Safety Minute: Preventing Electrical Hazards in a Wet Basement 

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Electrical safety tips from Safety and Environmental Compliance Specialist David Young

The July floods inundated many Vermont basements with feet of water and mud. Even when there’s not historic flooding, many basements tend to get damp or wet during rainy seasons and the spring thaw.

The problem is, basements flood, and electrical panels and electrical equipment are often stored in the basement. The combination of electricity and water can damage your equipment and is dangerous. Specifically, being wet lowers the resistance of the human body to electric shock, and increases the likelihood of injury.

First, if you see any water at all in the basement, be cautious. Wear shoes so your feet do not become the path of a current. Rubber boots are ideal.

If you have an underground installation, sometimes water will enter the house through the electric conduit. The wires are insulated, but even if the conduit is glued, water can get in and goes to the lowest point: your basement. Don’t touch the wires, and don’t touch any water seeping below them.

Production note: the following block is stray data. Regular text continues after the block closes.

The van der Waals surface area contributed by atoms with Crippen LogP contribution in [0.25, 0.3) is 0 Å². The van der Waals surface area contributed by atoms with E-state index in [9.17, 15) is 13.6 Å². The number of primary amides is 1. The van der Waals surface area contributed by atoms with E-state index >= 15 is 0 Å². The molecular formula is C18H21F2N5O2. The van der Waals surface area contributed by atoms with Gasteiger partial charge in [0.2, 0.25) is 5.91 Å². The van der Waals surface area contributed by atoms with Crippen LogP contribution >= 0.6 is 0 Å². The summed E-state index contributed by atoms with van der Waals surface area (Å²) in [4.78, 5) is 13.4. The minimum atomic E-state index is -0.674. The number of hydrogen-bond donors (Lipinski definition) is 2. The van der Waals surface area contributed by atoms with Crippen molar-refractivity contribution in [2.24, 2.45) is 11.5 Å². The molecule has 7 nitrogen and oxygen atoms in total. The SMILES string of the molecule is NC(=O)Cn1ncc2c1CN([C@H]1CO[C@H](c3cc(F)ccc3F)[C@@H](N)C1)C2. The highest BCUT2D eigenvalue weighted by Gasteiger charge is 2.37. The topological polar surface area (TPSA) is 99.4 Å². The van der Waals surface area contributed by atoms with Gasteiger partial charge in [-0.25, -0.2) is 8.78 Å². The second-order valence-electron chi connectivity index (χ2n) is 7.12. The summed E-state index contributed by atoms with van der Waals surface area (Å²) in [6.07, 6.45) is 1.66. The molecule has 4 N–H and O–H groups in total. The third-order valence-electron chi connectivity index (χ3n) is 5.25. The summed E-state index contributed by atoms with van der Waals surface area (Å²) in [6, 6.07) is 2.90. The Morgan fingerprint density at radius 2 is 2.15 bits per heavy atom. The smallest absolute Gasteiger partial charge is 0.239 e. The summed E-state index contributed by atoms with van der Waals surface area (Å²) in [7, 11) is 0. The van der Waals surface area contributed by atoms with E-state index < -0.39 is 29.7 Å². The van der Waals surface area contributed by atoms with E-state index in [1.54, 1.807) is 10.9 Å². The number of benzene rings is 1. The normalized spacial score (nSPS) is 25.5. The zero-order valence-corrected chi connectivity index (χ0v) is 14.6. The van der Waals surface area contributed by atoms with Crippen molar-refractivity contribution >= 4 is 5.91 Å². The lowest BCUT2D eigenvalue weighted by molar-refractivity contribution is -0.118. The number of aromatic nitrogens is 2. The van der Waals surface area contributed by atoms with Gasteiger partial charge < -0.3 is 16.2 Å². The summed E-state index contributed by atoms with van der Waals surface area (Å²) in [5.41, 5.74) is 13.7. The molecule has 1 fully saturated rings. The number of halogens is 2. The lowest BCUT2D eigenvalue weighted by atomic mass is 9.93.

If there’s water in your basement and it doesn’t reach the level of your electrical equipment – that’s anything plugged in, including your furnace – your equipment should be okay. If the water is rising, take the precaution of shutting off your electrical equipment. If you shut off the power, some equipment may still be functional after it dries, even if it was completely submerged.

So what do you do if you can’t safely reach your breaker box to shut off power to the electrical equipment in your basement? 

If you need to quickly shut off power to your full house, there’s a plan B. You may have an external breaker, and it’s designed for homeowners to switch off and on. Here’s where to look:

  • If your service entrance comes to a meter socket outside your house, look underneath for a breaker.
  • If your service entrance is underground, look out at your pole for your breaker.
  • Sometimes the breaker is on a pedestal – a short pole with a meter and breaker on it – in between your pole and your house.
Here’s your safety checklist:
  • Plan ahead. Go down to your basement and take a quick scan of the equipment you have down there. Think about what you can and can’t move, and what might need to be unplugged. Locate your external breaker.
  • If you can, install a sump pump. Make sure the control panel is well above any expected flood level. If you already have a pump, make sure it works.
  • When your basement is wet, put on rubber boots or shoes before entering it. Don’t touch any wires.
  • If water is likely to submerge your equipment, shut off electrical equipment that you can’t move or raise higher.
  • If you need to shut off equipment and can’t get to your breaker box safely, shut off power to your house via your external breaker.

Members can request safety presentations from David Young for their school, organization, or community group. Contact him at 802-224-2340 or